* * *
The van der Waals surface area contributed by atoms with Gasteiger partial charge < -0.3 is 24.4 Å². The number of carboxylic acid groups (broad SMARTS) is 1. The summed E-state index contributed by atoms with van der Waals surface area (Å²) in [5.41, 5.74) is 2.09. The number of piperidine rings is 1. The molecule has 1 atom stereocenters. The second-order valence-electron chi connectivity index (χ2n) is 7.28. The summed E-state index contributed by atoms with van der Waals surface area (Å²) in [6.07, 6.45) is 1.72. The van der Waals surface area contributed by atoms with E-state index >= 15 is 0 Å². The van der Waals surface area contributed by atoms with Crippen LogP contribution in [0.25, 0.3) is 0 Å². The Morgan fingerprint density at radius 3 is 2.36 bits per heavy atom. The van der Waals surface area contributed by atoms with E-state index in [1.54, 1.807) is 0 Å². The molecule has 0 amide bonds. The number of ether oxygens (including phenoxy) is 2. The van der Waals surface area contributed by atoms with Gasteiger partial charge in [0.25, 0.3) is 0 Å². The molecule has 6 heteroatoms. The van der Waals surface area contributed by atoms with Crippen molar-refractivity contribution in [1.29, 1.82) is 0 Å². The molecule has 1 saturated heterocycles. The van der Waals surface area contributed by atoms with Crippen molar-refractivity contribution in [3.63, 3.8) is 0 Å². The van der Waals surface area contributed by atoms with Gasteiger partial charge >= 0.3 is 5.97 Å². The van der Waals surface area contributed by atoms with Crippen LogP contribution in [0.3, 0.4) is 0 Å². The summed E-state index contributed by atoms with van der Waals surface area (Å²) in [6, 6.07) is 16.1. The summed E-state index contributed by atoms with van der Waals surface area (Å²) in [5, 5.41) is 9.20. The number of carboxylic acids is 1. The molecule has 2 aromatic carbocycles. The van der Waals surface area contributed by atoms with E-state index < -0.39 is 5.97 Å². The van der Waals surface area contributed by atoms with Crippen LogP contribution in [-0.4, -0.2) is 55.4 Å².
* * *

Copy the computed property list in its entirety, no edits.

The van der Waals surface area contributed by atoms with Gasteiger partial charge < -0.3 is 24.4 Å². The number of carboxylic acid groups (broad SMARTS) is 1. The summed E-state index contributed by atoms with van der Waals surface area (Å²) in [5.41, 5.74) is 2.09. The number of piperidine rings is 1. The molecule has 1 atom stereocenters. The second-order valence-electron chi connectivity index (χ2n) is 7.28. The summed E-state index contributed by atoms with van der Waals surface area (Å²) in [6.07, 6.45) is 1.72. The van der Waals surface area contributed by atoms with E-state index >= 15 is 0 Å². The van der Waals surface area contributed by atoms with Crippen LogP contribution in [0.25, 0.3) is 0 Å². The Morgan fingerprint density at radius 3 is 2.36 bits per heavy atom. The van der Waals surface area contributed by atoms with E-state index in [1.54, 1.807) is 0 Å². The molecule has 0 amide bonds. The number of ether oxygens (including phenoxy) is 2. The van der Waals surface area contributed by atoms with Gasteiger partial charge in [0.25, 0.3) is 0 Å². The molecule has 6 heteroatoms. The van der Waals surface area contributed by atoms with Crippen molar-refractivity contribution in [1.29, 1.82) is 0 Å². The molecule has 1 saturated heterocycles. The van der Waals surface area contributed by atoms with Crippen molar-refractivity contribution in [3.63, 3.8) is 0 Å². The van der Waals surface area contributed by atoms with Gasteiger partial charge >= 0.3 is 5.97 Å². The van der Waals surface area contributed by atoms with Crippen LogP contribution in [0.3, 0.4) is 0 Å². The summed E-state index contributed by atoms with van der Waals surface area (Å²) in [6, 6.07) is 16.1. The summed E-state index contributed by atoms with van der Waals surface area (Å²) in [5, 5.41) is 9.20. The number of carboxylic acids is 1. The molecule has 2 aromatic carbocycles. The van der Waals surface area contributed by atoms with E-state index < -0.39 is 5.97 Å². The van der Waals surface area contributed by atoms with Crippen LogP contribution in [-0.4, -0.2) is 55.4 Å².